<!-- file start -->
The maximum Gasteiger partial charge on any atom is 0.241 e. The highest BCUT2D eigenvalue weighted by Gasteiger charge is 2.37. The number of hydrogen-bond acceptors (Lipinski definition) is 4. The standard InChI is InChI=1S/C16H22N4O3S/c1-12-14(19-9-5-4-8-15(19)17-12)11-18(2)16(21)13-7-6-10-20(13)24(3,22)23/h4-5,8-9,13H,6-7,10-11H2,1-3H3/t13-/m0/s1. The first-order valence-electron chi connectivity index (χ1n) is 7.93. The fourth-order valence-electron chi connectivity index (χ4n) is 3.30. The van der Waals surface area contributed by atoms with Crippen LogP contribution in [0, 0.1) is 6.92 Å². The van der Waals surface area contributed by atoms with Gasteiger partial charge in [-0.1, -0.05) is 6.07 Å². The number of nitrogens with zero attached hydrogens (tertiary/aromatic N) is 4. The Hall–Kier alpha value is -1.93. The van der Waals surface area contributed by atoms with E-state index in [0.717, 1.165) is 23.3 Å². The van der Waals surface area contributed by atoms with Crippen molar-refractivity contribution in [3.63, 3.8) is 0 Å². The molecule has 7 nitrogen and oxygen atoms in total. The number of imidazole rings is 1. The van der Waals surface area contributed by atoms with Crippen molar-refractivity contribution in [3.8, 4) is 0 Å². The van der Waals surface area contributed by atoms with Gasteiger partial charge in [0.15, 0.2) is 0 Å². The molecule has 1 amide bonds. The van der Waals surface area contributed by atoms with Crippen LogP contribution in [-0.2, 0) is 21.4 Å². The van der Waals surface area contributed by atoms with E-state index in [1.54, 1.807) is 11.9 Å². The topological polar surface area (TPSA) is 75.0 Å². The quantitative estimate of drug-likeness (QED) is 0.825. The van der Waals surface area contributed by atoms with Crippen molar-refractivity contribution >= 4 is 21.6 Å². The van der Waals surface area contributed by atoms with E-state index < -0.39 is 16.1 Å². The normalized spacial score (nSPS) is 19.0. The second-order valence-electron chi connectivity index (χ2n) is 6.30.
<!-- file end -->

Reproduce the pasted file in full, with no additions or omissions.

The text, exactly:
The maximum Gasteiger partial charge on any atom is 0.241 e. The highest BCUT2D eigenvalue weighted by Gasteiger charge is 2.37. The number of hydrogen-bond acceptors (Lipinski definition) is 4. The standard InChI is InChI=1S/C16H22N4O3S/c1-12-14(19-9-5-4-8-15(19)17-12)11-18(2)16(21)13-7-6-10-20(13)24(3,22)23/h4-5,8-9,13H,6-7,10-11H2,1-3H3/t13-/m0/s1. The first-order valence-electron chi connectivity index (χ1n) is 7.93. The fourth-order valence-electron chi connectivity index (χ4n) is 3.30. The van der Waals surface area contributed by atoms with Crippen LogP contribution in [0, 0.1) is 6.92 Å². The van der Waals surface area contributed by atoms with Gasteiger partial charge in [-0.1, -0.05) is 6.07 Å². The number of nitrogens with zero attached hydrogens (tertiary/aromatic N) is 4. The Hall–Kier alpha value is -1.93. The van der Waals surface area contributed by atoms with E-state index in [0.717, 1.165) is 23.3 Å². The van der Waals surface area contributed by atoms with Crippen molar-refractivity contribution in [3.63, 3.8) is 0 Å². The molecule has 7 nitrogen and oxygen atoms in total. The number of imidazole rings is 1. The van der Waals surface area contributed by atoms with Crippen molar-refractivity contribution in [3.8, 4) is 0 Å². The van der Waals surface area contributed by atoms with Gasteiger partial charge in [0.15, 0.2) is 0 Å². The molecule has 1 amide bonds. The van der Waals surface area contributed by atoms with Crippen LogP contribution in [-0.2, 0) is 21.4 Å². The van der Waals surface area contributed by atoms with E-state index in [1.54, 1.807) is 11.9 Å². The topological polar surface area (TPSA) is 75.0 Å². The quantitative estimate of drug-likeness (QED) is 0.825. The van der Waals surface area contributed by atoms with Crippen molar-refractivity contribution >= 4 is 21.6 Å². The van der Waals surface area contributed by atoms with E-state index < -0.39 is 16.1 Å². The normalized spacial score (nSPS) is 19.0. The second-order valence-electron chi connectivity index (χ2n) is 6.30.